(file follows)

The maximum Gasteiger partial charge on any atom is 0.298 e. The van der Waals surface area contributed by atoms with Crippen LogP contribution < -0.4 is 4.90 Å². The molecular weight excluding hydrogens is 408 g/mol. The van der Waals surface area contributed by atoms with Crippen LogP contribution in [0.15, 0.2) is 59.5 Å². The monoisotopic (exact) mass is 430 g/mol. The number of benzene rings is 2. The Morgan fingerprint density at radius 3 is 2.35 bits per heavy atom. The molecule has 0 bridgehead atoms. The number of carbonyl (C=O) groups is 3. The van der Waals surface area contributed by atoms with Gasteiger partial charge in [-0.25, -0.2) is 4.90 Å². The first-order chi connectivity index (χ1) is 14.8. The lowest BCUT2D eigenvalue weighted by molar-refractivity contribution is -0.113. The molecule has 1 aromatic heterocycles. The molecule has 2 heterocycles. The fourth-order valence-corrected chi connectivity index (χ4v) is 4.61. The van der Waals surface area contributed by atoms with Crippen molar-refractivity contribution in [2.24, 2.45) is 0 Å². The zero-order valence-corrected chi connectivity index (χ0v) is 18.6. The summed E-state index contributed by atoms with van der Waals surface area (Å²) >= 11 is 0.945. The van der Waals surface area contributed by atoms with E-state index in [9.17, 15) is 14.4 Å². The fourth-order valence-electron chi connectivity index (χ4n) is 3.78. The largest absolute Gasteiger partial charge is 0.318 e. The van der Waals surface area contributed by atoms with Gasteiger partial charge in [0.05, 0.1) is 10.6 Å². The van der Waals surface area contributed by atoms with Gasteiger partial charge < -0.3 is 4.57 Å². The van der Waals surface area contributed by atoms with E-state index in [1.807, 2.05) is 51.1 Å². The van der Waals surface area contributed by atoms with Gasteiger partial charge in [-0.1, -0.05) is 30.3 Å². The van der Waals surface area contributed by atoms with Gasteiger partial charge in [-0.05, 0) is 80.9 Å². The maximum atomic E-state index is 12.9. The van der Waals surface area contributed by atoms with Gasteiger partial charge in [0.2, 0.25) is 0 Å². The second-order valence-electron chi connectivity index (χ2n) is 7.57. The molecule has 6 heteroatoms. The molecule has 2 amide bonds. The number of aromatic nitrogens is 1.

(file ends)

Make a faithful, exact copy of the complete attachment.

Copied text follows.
The maximum Gasteiger partial charge on any atom is 0.298 e. The van der Waals surface area contributed by atoms with Crippen LogP contribution < -0.4 is 4.90 Å². The molecular weight excluding hydrogens is 408 g/mol. The van der Waals surface area contributed by atoms with Crippen LogP contribution in [0.15, 0.2) is 59.5 Å². The monoisotopic (exact) mass is 430 g/mol. The number of benzene rings is 2. The Morgan fingerprint density at radius 3 is 2.35 bits per heavy atom. The molecule has 0 bridgehead atoms. The number of carbonyl (C=O) groups is 3. The van der Waals surface area contributed by atoms with Gasteiger partial charge in [-0.25, -0.2) is 4.90 Å². The first-order chi connectivity index (χ1) is 14.8. The lowest BCUT2D eigenvalue weighted by molar-refractivity contribution is -0.113. The molecule has 1 aromatic heterocycles. The molecule has 2 heterocycles. The fourth-order valence-corrected chi connectivity index (χ4v) is 4.61. The van der Waals surface area contributed by atoms with Crippen molar-refractivity contribution in [2.24, 2.45) is 0 Å². The zero-order valence-corrected chi connectivity index (χ0v) is 18.6. The summed E-state index contributed by atoms with van der Waals surface area (Å²) >= 11 is 0.945. The van der Waals surface area contributed by atoms with E-state index in [9.17, 15) is 14.4 Å². The fourth-order valence-electron chi connectivity index (χ4n) is 3.78. The largest absolute Gasteiger partial charge is 0.318 e. The van der Waals surface area contributed by atoms with Gasteiger partial charge in [0.05, 0.1) is 10.6 Å². The van der Waals surface area contributed by atoms with Gasteiger partial charge < -0.3 is 4.57 Å². The van der Waals surface area contributed by atoms with E-state index in [1.807, 2.05) is 51.1 Å². The van der Waals surface area contributed by atoms with Gasteiger partial charge in [-0.1, -0.05) is 30.3 Å². The van der Waals surface area contributed by atoms with Gasteiger partial charge in [-0.05, 0) is 80.9 Å². The maximum atomic E-state index is 12.9. The van der Waals surface area contributed by atoms with Gasteiger partial charge in [0.2, 0.25) is 0 Å². The second-order valence-electron chi connectivity index (χ2n) is 7.57. The molecule has 6 heteroatoms. The molecule has 2 amide bonds. The number of aromatic nitrogens is 1.